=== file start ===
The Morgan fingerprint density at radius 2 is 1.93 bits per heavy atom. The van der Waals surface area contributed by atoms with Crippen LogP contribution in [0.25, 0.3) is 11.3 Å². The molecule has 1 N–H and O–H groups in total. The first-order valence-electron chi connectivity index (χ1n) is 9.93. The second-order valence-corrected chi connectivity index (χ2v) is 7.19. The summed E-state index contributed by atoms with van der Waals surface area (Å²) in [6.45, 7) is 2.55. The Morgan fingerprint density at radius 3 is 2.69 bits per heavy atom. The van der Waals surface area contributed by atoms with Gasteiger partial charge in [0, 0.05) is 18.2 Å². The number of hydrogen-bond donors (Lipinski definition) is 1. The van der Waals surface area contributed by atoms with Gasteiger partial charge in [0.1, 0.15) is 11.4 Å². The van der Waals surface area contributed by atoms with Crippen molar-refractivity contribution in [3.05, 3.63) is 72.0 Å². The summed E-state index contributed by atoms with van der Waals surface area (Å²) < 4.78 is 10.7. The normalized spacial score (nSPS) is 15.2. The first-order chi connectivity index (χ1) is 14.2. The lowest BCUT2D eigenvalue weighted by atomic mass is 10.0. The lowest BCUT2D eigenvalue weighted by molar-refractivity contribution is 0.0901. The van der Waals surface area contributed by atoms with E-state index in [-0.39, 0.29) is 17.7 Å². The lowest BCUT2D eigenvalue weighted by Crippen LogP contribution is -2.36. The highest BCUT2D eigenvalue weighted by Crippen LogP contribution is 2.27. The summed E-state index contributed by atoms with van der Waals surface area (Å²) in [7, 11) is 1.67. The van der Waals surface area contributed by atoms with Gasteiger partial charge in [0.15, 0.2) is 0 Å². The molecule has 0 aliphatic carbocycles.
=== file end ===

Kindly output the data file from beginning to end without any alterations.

The Morgan fingerprint density at radius 2 is 1.93 bits per heavy atom. The van der Waals surface area contributed by atoms with Crippen LogP contribution in [0.25, 0.3) is 11.3 Å². The molecule has 1 N–H and O–H groups in total. The first-order valence-electron chi connectivity index (χ1n) is 9.93. The second-order valence-corrected chi connectivity index (χ2v) is 7.19. The summed E-state index contributed by atoms with van der Waals surface area (Å²) in [6.45, 7) is 2.55. The Morgan fingerprint density at radius 3 is 2.69 bits per heavy atom. The van der Waals surface area contributed by atoms with Gasteiger partial charge in [0, 0.05) is 18.2 Å². The number of hydrogen-bond donors (Lipinski definition) is 1. The van der Waals surface area contributed by atoms with Gasteiger partial charge in [0.1, 0.15) is 11.4 Å². The van der Waals surface area contributed by atoms with Crippen molar-refractivity contribution in [3.05, 3.63) is 72.0 Å². The summed E-state index contributed by atoms with van der Waals surface area (Å²) < 4.78 is 10.7. The normalized spacial score (nSPS) is 15.2. The first-order chi connectivity index (χ1) is 14.2. The lowest BCUT2D eigenvalue weighted by atomic mass is 10.0. The lowest BCUT2D eigenvalue weighted by molar-refractivity contribution is 0.0901. The van der Waals surface area contributed by atoms with E-state index in [-0.39, 0.29) is 17.7 Å². The lowest BCUT2D eigenvalue weighted by Crippen LogP contribution is -2.36. The highest BCUT2D eigenvalue weighted by Crippen LogP contribution is 2.27. The summed E-state index contributed by atoms with van der Waals surface area (Å²) in [7, 11) is 1.67. The van der Waals surface area contributed by atoms with Gasteiger partial charge in [0.15, 0.2) is 0 Å². The molecule has 0 aliphatic carbocycles.